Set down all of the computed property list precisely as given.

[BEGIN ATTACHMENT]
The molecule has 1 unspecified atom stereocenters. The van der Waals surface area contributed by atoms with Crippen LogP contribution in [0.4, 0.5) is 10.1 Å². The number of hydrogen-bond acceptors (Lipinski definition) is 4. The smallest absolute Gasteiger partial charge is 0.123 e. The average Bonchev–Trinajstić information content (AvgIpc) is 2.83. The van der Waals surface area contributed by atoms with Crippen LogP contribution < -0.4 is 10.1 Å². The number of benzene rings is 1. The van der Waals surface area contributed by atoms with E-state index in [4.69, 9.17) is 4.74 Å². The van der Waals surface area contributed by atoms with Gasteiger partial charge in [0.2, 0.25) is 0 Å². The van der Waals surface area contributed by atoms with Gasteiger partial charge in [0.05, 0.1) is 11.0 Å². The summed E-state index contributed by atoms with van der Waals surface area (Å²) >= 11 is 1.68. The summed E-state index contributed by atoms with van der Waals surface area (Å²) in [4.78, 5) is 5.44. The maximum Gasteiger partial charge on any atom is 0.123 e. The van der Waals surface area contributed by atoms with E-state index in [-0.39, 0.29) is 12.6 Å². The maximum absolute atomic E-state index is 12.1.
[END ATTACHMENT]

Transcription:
The molecule has 1 unspecified atom stereocenters. The van der Waals surface area contributed by atoms with Crippen LogP contribution in [0.4, 0.5) is 10.1 Å². The number of hydrogen-bond acceptors (Lipinski definition) is 4. The smallest absolute Gasteiger partial charge is 0.123 e. The average Bonchev–Trinajstić information content (AvgIpc) is 2.83. The van der Waals surface area contributed by atoms with Crippen LogP contribution < -0.4 is 10.1 Å². The number of benzene rings is 1. The van der Waals surface area contributed by atoms with E-state index in [4.69, 9.17) is 4.74 Å². The van der Waals surface area contributed by atoms with Gasteiger partial charge in [0.2, 0.25) is 0 Å². The van der Waals surface area contributed by atoms with Gasteiger partial charge in [0.05, 0.1) is 11.0 Å². The summed E-state index contributed by atoms with van der Waals surface area (Å²) >= 11 is 1.68. The summed E-state index contributed by atoms with van der Waals surface area (Å²) in [4.78, 5) is 5.44. The maximum Gasteiger partial charge on any atom is 0.123 e. The van der Waals surface area contributed by atoms with E-state index in [-0.39, 0.29) is 12.6 Å². The maximum absolute atomic E-state index is 12.1.